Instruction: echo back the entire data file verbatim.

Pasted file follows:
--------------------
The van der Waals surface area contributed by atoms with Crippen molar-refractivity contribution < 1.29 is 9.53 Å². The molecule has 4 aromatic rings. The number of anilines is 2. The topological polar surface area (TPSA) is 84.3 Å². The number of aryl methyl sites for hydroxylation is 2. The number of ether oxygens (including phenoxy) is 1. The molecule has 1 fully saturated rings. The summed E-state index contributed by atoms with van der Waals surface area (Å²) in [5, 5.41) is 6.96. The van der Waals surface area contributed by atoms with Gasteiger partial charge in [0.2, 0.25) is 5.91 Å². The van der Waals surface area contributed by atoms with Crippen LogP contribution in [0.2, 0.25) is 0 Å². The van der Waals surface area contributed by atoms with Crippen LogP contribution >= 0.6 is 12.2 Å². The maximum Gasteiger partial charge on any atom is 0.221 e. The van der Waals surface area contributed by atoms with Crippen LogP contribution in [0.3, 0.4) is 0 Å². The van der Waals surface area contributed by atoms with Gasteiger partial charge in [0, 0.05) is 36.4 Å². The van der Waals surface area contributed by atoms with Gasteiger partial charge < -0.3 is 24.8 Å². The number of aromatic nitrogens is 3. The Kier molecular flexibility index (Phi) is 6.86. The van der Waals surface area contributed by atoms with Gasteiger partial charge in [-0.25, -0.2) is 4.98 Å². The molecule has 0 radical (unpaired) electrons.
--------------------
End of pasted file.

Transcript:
The van der Waals surface area contributed by atoms with Crippen molar-refractivity contribution < 1.29 is 9.53 Å². The molecule has 4 aromatic rings. The number of anilines is 2. The topological polar surface area (TPSA) is 84.3 Å². The number of aryl methyl sites for hydroxylation is 2. The number of ether oxygens (including phenoxy) is 1. The molecule has 1 fully saturated rings. The summed E-state index contributed by atoms with van der Waals surface area (Å²) in [5, 5.41) is 6.96. The van der Waals surface area contributed by atoms with Gasteiger partial charge in [0.2, 0.25) is 5.91 Å². The van der Waals surface area contributed by atoms with Crippen LogP contribution in [0.2, 0.25) is 0 Å². The van der Waals surface area contributed by atoms with Crippen LogP contribution >= 0.6 is 12.2 Å². The maximum Gasteiger partial charge on any atom is 0.221 e. The van der Waals surface area contributed by atoms with Crippen LogP contribution in [0.3, 0.4) is 0 Å². The van der Waals surface area contributed by atoms with Gasteiger partial charge in [0, 0.05) is 36.4 Å². The van der Waals surface area contributed by atoms with Gasteiger partial charge < -0.3 is 24.8 Å². The number of aromatic nitrogens is 3. The Kier molecular flexibility index (Phi) is 6.86. The van der Waals surface area contributed by atoms with Gasteiger partial charge in [-0.25, -0.2) is 4.98 Å². The molecule has 0 radical (unpaired) electrons.